populations. However, having less physical
strength may also increase reproductive success
within particular environments. Greater physical
strength typically entails more muscle mass and
therefore greater body size, which may slow an
individual down or make an organism conspicu-
ous and more likely to be preyed upon. Genes
coding for greater physical strength may also
inadvertently affect the expression of other traits,
such as circulating levels of testosterone and
behavioral aggression. In this way, something
that is typically seen as better(i.e., strength)
may actually contribute negatively to an organ-
isms overall tness within a particular environ-
ment. This is only one example, but the basic logic
may be applied to a variety of potential traits.
Those who applied this logic to social and politi-
cal theory were not concerned with reproductive
success, per se, as much as with optimizing vari-
ous aspects of human social, political, and eco-
nomic systems (Dickens 2000; Hawkins 1997).
However, applying evolutionary logic in this way
is similarly awed in these contexts. People, and
social systems, are the products of multiple
intersecting processes and traits. Altering or
favoring one trait (e.g., physical strength) without
conscientious consideration of this changes
impact on related attributes and processes (e.g.,
behavioral aggression) could have unintended
consequences.
Contemporary Social Darwinism
Any version of social Darwinism which has had
its origins in these awed understandings of Dar-
winian and evolutionary logic has no credibility in
current evolutionary science. Yet, some modern
social and evolutionary theorists still discuss (and
debate) how evolutionary principles might be
applied to the study of human social systems
(e.g., Dickens 2000; Hodgson and Knudsen
2010; Schubert 2012). This debate includes
whether social evolution (i.e., memetic descent
and modication) more closely resembles
Lamarckian or Darwinian evolution (Hodgson
2001), whether welfare economics may be
reformed using evolutionary principles (Schubert
2009), and how an understanding of psychologi-
cal adaptations can inform various facets of
human morality and politics (see Shackelford
and Hansen 2016). Unlike its predecessors, con-
temporary social Darwinism adopts a more
nuanced and morally conscientious approach to
integrating human social behavior and evolution.
Indeed, although social Darwinism has acquired a
2 Social Darwinism
stigma within many intellectual circles, an under-
standing of how evolution has shaped human
psychology will provide clues about how to opti-
mize the various social, political, and economic
systems that have emerged from that psychology.
Cross-References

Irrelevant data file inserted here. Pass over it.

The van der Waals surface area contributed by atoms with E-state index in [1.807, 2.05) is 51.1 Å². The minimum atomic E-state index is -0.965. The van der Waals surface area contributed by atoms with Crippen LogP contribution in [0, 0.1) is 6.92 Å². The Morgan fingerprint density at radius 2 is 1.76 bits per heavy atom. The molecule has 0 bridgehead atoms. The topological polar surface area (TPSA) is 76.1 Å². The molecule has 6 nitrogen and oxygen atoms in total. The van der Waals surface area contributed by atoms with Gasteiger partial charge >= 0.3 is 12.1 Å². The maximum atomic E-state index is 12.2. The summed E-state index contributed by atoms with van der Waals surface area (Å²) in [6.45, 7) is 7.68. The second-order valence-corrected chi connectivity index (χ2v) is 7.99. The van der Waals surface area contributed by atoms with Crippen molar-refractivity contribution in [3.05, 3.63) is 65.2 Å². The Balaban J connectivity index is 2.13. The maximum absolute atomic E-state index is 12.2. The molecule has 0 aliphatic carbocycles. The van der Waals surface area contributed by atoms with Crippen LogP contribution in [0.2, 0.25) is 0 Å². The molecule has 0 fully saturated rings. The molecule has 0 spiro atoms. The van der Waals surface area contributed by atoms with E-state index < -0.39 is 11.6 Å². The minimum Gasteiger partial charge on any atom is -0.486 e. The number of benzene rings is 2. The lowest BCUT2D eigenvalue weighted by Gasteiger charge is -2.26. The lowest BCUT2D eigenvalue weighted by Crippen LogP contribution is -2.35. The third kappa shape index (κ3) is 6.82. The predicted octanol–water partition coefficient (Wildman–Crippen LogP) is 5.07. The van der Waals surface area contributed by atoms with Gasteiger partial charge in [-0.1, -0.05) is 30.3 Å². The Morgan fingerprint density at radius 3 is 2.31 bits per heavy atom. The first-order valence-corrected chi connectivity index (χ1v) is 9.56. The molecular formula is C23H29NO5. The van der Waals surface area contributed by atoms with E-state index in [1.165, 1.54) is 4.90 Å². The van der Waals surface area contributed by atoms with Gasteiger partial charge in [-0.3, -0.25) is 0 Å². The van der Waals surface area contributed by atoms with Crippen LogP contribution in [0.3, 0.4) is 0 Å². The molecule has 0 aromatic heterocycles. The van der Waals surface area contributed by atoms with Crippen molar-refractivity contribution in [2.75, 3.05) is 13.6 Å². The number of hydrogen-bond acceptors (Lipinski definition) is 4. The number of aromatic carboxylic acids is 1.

Dangers of Evolutionary Ethics
Mismatch Between Evolved Morality and
Modern World
Moral Concerns
Racism and Prejudice
Science and Morality
References
Barondess, J. A. (1998). Care of the medical ethos: Reec-
tions on social Darwinism, racial hygiene, and the
Holocaust. Annals of Internal Medicine, 129, 891898.
Dickens, P. (2000). Social Darwinism: Linking evolution-
ary thought to social theory. Buckingham: Open Uni-
versity Press.
Fodor, J., & Piattelli-Palmarini, M. (2011). What Darwin
got wrong. London: Prole Books.
Hawkins, M. (1997). Social Darwinism in European and
American thought, 18601945: Nature as model and
nature as threat. Cambridge: Cambridge University
Press.
Hodgson, G. M. (2001). Is social evolution lamarckian or
darwinian? darwinism and evolutionary economics,
120,87120.
Hodgson, G. M. (2004). Social Darwinism in Anglophone
academic journals: A contribution to the history of the
term. Journal of Historical Sociology, 17, 428463.
Hodgson, G. M., & Knudsen, T. (2010). Darwin's conjec-
ture: The search for general principles of social and
economic evolution. Chicago: University of Chicago
Press.
Leonard, T. C. (2009). Origins of the myth of social Dar-
winism: The ambiguous legacy of Richard Hofstadter's
social Darwinism in American thought. Journal of
Economic Behavior & Organization, 71,3751.
Nourse, V. (2016). History of science: When eugenics
became law. Nature, 530, 418418.
Schubert, C. (2009). Is novelty always a good thing?
Towards an evolutionary welfare economics. Journal
of Evolutionary Economics, 22, 585619.
Schubert, C. (2012). Generalized Darwinismand the
quest for an evolutionary theory of policy-making.
Journal of Evolutionary Economics, 24, 479513.
Shackelford, T. K., & Hansen, R. D. (2016). The evolution
of morality. New York: Springer.
Social Darwinism 3